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Friday Feature: Dragonfly Academy, a Microschool Where Neurodivergent Children Learn and Thrive

Colleen Hroncich

Today’s education entrepreneurs are as unique as the learning environments they create. Many are parents seeking a better fit for their own children or teachers wanting the autonomy to teach the way they think is best. In the case of Dragonfly Academy in Las Vegas, it was a grandmother who stepped up to create a place where neurodivergent children could learn and thrive.

Anita Williams is a licensed clinical mental health therapist whose grandchildren have been diagnosed with Asperger’s Syndrome and ADHD. Because of her professional background, Anita was able to help her daughter find the right specialists. But even with her knowledge, it was difficult to navigate the system and get her grandchildren the help they needed. When Anita and her daughter met with her grandson’s teacher and principal, Anita could tell they weren’t equipped to meet his needs.

They decided to try homeschooling, which was difficult but did relieve some of the stress of dealing with the school district. Anita began learning more about autism and the autism spectrum. She and her husband eventually decided to open a learning center specifically for neurodiverse individuals. At Dragonfly, Anita says, “an individual education plan is actually an individual education plan. It’s not a copy and paste from one child to another. It’s giving them what they need and focusing on their interests.” If a child has speech therapy, occupational therapy, or any other therapies that the family is happy with, those therapies can take place right at Dragonfly.

Anita initially planned for Dragonfly Academy to be a private school, but after bumping into bureaucratic red tape she reconsidered her options. She’d met Don and Ashley Soifer of the National Microschooling Center, and they told her about microschools. “I’ve been sold on this innovative, non‐​traditional education movement ever since,” she says. Students who attend Dragonfly must register as homeschoolers with the state of Nevada.

Using the homeschool/​microschool model gives Anita a lot of autonomy and flexibility with Dragonfly Academy. This is essential because her goal is to create a learning environment that appeals to a variety of neurodiverse children. By incorporating play therapy, sandtray therapy, art, and music therapy, Dragonfly students can learn, develop, and thrive with their peers.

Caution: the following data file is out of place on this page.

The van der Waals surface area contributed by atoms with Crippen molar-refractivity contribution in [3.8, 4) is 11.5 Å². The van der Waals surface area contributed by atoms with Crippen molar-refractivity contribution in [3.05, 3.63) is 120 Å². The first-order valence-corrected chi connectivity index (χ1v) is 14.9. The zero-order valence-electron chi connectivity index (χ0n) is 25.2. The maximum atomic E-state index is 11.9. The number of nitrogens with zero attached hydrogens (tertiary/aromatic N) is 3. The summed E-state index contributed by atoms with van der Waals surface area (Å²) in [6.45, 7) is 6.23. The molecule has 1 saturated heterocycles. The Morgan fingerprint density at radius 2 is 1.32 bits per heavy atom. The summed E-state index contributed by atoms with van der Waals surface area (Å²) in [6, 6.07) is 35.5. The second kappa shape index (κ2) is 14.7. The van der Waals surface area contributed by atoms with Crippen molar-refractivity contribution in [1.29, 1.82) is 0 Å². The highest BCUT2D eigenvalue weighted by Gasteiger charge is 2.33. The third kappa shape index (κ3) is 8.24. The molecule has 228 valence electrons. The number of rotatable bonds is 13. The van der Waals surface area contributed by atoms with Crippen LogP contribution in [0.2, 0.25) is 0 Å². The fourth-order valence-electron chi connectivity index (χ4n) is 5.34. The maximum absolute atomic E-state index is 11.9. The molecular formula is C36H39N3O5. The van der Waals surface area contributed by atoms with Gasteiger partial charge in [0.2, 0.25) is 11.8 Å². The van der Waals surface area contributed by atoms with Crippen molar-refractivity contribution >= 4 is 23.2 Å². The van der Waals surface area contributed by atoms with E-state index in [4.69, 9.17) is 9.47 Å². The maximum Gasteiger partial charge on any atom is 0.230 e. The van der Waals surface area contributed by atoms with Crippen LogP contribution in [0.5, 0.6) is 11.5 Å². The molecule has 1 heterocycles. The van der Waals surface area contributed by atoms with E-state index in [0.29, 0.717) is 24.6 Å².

For this school year, Dragonfly Academy will meet Monday through Thursday from 10:00 a.m. until 2:30 p.m. Learners can attend all four days or just two days per week (Mon/​Wed or Tue/​Thu) with tuition adjusted accordingly. They plan to have field trips one or two Fridays a month. Parents can volunteer for 10 hours a month at Dragonfly in exchange for a lower tuition rate. Limited financial assistance is also available.

An occupational therapist who leases a room from Anita for her private practice also works with Dragonfly students. Each morning there is an optional 30‐​minute “Movement with Miss Mallory” session at 9:30. Then the kids have some self‐​directed time before they get together for a morning meeting. Anita wants the students to be active participants in their learning journey, so she gives them several options throughout the day for group activities in addition to the self‐​directed time.

“Therapeutic schools are not new; I haven’t reinvented the wheel,” Anita says. “But this model has a unique twist to it because a lot of times therapeutic schools are boarding schools—children may stay there months or weeks or Monday through Friday and go home on the weekends. My concept is for these needs to be met on a daily basis and then for the children to go home with their families.”

Anita wants to keep the learning environment at Dragonfly Academy small so she can continue to provide truly individualized learning for each student, but she can see having two or three locations so she can help more kids. Because while her motivation was initially to help her own grandchildren, Anita is passionate about taking what she’s learned and using it to help other neurodiverse children as well.

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